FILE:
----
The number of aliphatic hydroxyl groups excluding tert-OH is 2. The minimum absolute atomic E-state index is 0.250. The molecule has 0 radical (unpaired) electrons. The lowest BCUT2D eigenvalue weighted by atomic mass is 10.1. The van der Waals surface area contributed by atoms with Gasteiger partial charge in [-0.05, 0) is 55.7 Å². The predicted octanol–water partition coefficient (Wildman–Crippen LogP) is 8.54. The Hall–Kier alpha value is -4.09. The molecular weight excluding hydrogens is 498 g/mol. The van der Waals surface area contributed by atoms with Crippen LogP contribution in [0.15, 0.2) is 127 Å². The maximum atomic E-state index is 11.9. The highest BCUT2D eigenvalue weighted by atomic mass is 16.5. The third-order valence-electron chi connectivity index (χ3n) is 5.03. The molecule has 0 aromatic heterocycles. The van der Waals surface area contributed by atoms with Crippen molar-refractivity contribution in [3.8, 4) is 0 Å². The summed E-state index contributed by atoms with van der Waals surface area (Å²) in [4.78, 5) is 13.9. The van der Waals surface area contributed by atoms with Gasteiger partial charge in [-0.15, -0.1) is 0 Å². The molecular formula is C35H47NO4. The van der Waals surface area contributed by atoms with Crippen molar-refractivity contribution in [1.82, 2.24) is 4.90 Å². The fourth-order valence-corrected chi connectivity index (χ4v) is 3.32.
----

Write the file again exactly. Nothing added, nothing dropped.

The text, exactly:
The number of aliphatic hydroxyl groups excluding tert-OH is 2. The minimum absolute atomic E-state index is 0.250. The molecule has 0 radical (unpaired) electrons. The lowest BCUT2D eigenvalue weighted by atomic mass is 10.1. The van der Waals surface area contributed by atoms with Gasteiger partial charge in [-0.05, 0) is 55.7 Å². The predicted octanol–water partition coefficient (Wildman–Crippen LogP) is 8.54. The Hall–Kier alpha value is -4.09. The molecular weight excluding hydrogens is 498 g/mol. The van der Waals surface area contributed by atoms with Crippen LogP contribution in [0.15, 0.2) is 127 Å². The maximum atomic E-state index is 11.9. The highest BCUT2D eigenvalue weighted by atomic mass is 16.5. The third-order valence-electron chi connectivity index (χ3n) is 5.03. The molecule has 0 aromatic heterocycles. The van der Waals surface area contributed by atoms with Crippen molar-refractivity contribution in [3.8, 4) is 0 Å². The summed E-state index contributed by atoms with van der Waals surface area (Å²) in [4.78, 5) is 13.9. The van der Waals surface area contributed by atoms with Gasteiger partial charge in [-0.15, -0.1) is 0 Å². The molecular formula is C35H47NO4. The van der Waals surface area contributed by atoms with Crippen molar-refractivity contribution in [1.82, 2.24) is 4.90 Å². The fourth-order valence-corrected chi connectivity index (χ4v) is 3.32.